In recent weeks, a rash of cat mutilations in San Antonio, Texas, has
garnered much attention and some speculation that the killings are
linked to religious rituals.
So far five cats have been found either missing limbs or
severed in half. Officials say the cuts are clean, showing that the
acts are the work of an individual or group—not wild animals.
"Around this time of year, around San Antonio, there's an
increased number of cats that we find mutilated," said Elizabeth Brown
of the city's Animal Care Services.
The city-run shelter has had a long-standing policy of suspending black cat adoptions prior to Halloween.
Brown said the reason is to prevent cats from being harmed by
religious cults or demented individuals. A recent mutilation case
involved an aspiring forensic investigator who practiced on felines,
Another San Antonio shelter spokesperson, Lisa Norwood, said
she wasn't aware of any local cases involving cat-killing cults.
However, the shelter has heard anecdotal reports of the phenomenon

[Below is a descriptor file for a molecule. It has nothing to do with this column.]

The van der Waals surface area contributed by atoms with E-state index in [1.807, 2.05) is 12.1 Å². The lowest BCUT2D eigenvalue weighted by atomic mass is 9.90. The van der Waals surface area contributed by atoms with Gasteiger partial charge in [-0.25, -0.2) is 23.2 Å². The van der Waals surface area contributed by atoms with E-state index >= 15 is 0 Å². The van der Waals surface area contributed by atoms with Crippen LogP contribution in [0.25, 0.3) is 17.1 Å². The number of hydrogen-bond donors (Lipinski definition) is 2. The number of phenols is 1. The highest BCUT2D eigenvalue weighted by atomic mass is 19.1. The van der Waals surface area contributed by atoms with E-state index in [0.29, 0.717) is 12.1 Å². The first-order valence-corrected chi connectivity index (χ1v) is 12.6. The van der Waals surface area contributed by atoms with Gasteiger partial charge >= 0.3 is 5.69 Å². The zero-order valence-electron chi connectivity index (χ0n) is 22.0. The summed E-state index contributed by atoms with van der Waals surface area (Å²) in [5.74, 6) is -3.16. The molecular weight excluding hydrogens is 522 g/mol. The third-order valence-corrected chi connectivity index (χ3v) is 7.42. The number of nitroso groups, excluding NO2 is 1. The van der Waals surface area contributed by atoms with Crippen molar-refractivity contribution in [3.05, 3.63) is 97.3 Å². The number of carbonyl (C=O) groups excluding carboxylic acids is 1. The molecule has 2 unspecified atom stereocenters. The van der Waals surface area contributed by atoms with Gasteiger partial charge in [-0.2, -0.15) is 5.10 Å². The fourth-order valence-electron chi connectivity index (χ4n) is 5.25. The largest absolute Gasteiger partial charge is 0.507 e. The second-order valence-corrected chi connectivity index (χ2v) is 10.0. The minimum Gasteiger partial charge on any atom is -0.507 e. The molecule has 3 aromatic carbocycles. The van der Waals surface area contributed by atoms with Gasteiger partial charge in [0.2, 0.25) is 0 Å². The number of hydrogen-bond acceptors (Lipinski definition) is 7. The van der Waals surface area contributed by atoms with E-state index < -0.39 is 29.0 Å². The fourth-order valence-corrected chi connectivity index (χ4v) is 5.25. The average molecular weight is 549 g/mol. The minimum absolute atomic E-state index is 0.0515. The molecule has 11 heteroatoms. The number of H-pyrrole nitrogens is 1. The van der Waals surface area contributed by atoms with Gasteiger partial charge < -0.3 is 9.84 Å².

occurring elsewhere, she said.
"The temporary suspension of adoptions is an issue of being safe rather
than sorry," Norwood added. "It's not because we expect something to
happen. It's because we want to prevent something from happening."
San Antonio isn't the only city concerned about cats' safety.
A handful of shelters call the Humane Society of the United States each year asking if they should enact a similar policy.
Michael Arms, who conducts animal adoption workshops throughout the country, often gets asked the same question.
"There are a lot of organizations out there that still have this
fear," said Arms, president of the Helen Woodward Animal Center in
Rancho Santa Fe, California. "It's silly."
Before Arms was hired in 1999, the shelter had a no-black-cats adoption policy around Halloween.
Arms got rid of the restriction. He said a solid screening
process of adopters is all that's needed to make sure the animals go to
Denying adoptions only gives the public the wrong idea about black cats, he said.
"It makes people believe these kitties are evil, and they're not," Arms said. "They're lovable."
Copyright: National Geographic